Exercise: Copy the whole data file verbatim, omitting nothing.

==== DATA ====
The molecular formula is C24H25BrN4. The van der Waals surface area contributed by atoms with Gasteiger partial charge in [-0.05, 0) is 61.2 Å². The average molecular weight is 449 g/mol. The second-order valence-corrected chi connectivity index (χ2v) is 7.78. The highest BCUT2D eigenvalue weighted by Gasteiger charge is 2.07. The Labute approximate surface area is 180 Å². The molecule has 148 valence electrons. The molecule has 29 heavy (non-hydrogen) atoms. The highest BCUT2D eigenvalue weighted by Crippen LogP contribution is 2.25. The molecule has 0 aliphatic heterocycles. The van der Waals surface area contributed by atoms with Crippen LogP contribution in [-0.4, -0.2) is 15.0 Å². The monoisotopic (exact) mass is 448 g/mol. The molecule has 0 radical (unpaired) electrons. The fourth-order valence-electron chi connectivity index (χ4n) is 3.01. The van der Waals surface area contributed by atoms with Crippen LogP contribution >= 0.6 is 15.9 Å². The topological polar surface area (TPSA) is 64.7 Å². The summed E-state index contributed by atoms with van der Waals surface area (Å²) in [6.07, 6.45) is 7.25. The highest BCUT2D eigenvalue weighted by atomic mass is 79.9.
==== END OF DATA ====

The molecular formula is C24H25BrN4. The van der Waals surface area contributed by atoms with Gasteiger partial charge in [-0.05, 0) is 61.2 Å². The average molecular weight is 449 g/mol. The second-order valence-corrected chi connectivity index (χ2v) is 7.78. The highest BCUT2D eigenvalue weighted by Gasteiger charge is 2.07. The Labute approximate surface area is 180 Å². The molecule has 148 valence electrons. The molecule has 29 heavy (non-hydrogen) atoms. The highest BCUT2D eigenvalue weighted by Crippen LogP contribution is 2.25. The molecule has 0 aliphatic heterocycles. The van der Waals surface area contributed by atoms with Crippen LogP contribution in [-0.4, -0.2) is 15.0 Å². The monoisotopic (exact) mass is 448 g/mol. The molecule has 0 radical (unpaired) electrons. The fourth-order valence-electron chi connectivity index (χ4n) is 3.01. The van der Waals surface area contributed by atoms with Crippen LogP contribution >= 0.6 is 15.9 Å². The topological polar surface area (TPSA) is 64.7 Å². The summed E-state index contributed by atoms with van der Waals surface area (Å²) in [6.07, 6.45) is 7.25. The highest BCUT2D eigenvalue weighted by atomic mass is 79.9.